Comment

Comment: (n) a verbal or written remark expressing an opinion or reaction.

Having abandoned journalism, many forms of etiquette, courtesy and basic grammar, the Internet continues to pass along ideas from people who refuse to accept the fact that others have a creative bend and require consideration.

Somewhere in the past two decades we have lost the true definition of commenting. Let me begin by telling you what it is not.

A comment is not you offering an opinion. In other words, if someone writes an article stating that the President of the United States is a great historical figure filled with virtue, a comment would be on the writer’s approach, delivery, information and process in drawing conclusions. A comment is not jotting down, “Idiot, moron, and son-of-a-bitch” with multiple exclamation points. (A single exclamation point is supposed to express great passion. When I see two, I perceive stupidity.)

Commenting is letting folks know how what they had to share, think, or even a meal you prepared was received. It is not replacing their input with your dogma–feeling as if this resolves the issue for all time.

Often my children recommend a movie to me. If I watch it, I offer the following comment:

“I can see why you liked it. Maybe I wasn’t in the mood for this movie on the night I watched it, but I did not garner the usual impact or inspiration that I normally enjoy from a flick. It is certainly the kind that I normally do pursue, but this particular one left me cold. Maybe it’s because I don’t understand what the writer and director were trying to communicate.”

This is commenting–a blend of honesty and humility allowing the person who has shared to leave the house without fear of being gunned down by a maniac.

I welcome comments.

I make errors.

But I do not give you permission to ravage my material simply because it busted out the walls of your mental one-room sublet.

 

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Coach

Coach: (n) a person who teaches and trains the members of a sports team

The same tenacity and grit which is necessary to make one successful can just as easily be used to commence a life of crime.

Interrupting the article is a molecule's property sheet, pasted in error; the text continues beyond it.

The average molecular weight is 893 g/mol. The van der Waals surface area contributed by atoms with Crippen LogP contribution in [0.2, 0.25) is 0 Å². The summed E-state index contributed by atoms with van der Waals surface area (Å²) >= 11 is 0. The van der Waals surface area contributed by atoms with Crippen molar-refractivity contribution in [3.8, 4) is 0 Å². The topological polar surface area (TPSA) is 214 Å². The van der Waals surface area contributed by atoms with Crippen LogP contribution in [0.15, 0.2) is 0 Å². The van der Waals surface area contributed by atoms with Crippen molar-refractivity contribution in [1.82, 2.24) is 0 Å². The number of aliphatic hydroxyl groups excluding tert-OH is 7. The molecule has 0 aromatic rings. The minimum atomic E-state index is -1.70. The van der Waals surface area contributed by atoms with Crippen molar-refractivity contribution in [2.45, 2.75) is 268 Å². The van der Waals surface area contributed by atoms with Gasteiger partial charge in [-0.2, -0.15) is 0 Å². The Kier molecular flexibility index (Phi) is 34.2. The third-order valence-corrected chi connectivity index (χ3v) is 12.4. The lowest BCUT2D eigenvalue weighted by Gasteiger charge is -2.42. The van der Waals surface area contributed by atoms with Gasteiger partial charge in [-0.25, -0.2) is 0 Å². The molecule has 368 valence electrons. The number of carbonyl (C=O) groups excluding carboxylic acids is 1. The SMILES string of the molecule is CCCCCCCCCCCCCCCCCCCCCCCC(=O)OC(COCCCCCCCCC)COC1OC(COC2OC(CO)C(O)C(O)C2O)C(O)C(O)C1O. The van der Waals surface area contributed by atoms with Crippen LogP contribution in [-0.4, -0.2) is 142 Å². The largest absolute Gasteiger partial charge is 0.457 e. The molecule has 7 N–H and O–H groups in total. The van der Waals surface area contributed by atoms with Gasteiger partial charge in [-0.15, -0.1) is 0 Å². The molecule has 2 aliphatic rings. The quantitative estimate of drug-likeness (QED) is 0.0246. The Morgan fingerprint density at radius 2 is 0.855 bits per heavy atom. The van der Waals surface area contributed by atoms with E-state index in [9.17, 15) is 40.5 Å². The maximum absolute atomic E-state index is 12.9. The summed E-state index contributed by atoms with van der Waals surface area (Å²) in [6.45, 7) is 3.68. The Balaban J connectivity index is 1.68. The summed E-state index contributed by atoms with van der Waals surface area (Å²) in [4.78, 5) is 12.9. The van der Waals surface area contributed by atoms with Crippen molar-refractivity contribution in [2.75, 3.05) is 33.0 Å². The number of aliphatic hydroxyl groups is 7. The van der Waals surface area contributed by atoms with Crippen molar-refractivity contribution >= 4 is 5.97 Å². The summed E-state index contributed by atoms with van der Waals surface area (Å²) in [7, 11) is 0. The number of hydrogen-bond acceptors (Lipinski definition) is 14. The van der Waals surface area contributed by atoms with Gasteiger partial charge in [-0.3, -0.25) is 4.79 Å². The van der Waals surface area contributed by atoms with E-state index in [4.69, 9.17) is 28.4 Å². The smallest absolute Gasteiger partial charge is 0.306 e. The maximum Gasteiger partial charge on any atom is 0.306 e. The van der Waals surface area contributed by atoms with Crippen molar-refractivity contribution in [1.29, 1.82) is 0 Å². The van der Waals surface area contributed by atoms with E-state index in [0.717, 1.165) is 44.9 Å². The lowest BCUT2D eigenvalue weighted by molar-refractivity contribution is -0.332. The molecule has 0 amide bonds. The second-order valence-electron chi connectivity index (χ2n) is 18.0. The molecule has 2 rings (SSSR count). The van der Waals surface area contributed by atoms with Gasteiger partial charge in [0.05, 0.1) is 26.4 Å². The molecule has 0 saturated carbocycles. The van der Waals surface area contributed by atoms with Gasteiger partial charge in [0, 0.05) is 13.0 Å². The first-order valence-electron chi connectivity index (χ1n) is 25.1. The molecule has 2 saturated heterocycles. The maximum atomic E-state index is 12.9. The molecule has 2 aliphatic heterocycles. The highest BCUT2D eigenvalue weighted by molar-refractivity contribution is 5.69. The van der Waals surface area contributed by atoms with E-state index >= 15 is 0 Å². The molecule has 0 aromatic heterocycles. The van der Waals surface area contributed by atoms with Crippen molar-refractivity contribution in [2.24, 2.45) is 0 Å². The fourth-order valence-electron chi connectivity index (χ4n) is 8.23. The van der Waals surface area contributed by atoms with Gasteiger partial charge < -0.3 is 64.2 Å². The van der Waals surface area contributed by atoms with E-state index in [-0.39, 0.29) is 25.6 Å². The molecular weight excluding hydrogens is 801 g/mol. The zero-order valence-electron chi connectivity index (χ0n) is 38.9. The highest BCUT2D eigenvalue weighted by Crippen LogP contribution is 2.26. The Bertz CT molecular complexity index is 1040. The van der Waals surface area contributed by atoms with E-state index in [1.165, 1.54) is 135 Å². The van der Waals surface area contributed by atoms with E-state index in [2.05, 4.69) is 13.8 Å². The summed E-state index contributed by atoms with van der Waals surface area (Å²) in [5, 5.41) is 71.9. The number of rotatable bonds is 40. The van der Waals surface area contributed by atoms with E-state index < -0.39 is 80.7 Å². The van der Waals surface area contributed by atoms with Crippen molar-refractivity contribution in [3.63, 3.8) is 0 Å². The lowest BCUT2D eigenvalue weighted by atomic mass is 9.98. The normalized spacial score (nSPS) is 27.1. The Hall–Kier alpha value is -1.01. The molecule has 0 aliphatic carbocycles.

This is the difficulty the adults in our lives face when they train us, and of course, coach us.

They certainly know that initiative, spunk and creativity are essential for forming the building blocks of a prosperous lifestyle. Yet in the moment, these particular attributes, especially when spoken from the nasally nastiness of adolescence, can be obnoxious.

So our instructors often have to find out whether our conduct, being sweet and kind, is a foretelling of goodness or brain death–and if our unwanted opinions prophesy greatness or the possibility of time spent “upstate.”

Let me give you an example.

During a football game, when we were losing 48 to nothing, I ran to the sideline and said the following to my coach: “Come on, coach! This defense you put together for us is just not working!”

I was fourteen at the time, and he was probably in his mid-twenties, trying desperately to survive the humiliation of being drummed by his rival on this field of debauchery.

I noticed that my coach’s face began to twitch. His eyes expanded. The veins in his head popped out, and his countenance became crimson as he slowly said, “Please sit down. Our defense is fine.”

I noticed that he avoided me for the rest of the game, as I avoided many tackles.

Fortunately, he did not personally address my inadequacies and focus on them because of my snippy, snarky comment. He restrained himself, and therefore, I believe I grew up using my precocious nature for good instead of joining forces with the villains to destroy Batman.

It’s not easy being a coach. You don’t always win, but end up stuck with your team, no matter what the score. You can’t blame them or you look like an idiot. You can’t accuse the referees or you appear to be a sore loser.

All you can do is teach what you know, and hope, by the grace of God, it’s enough.

 

 

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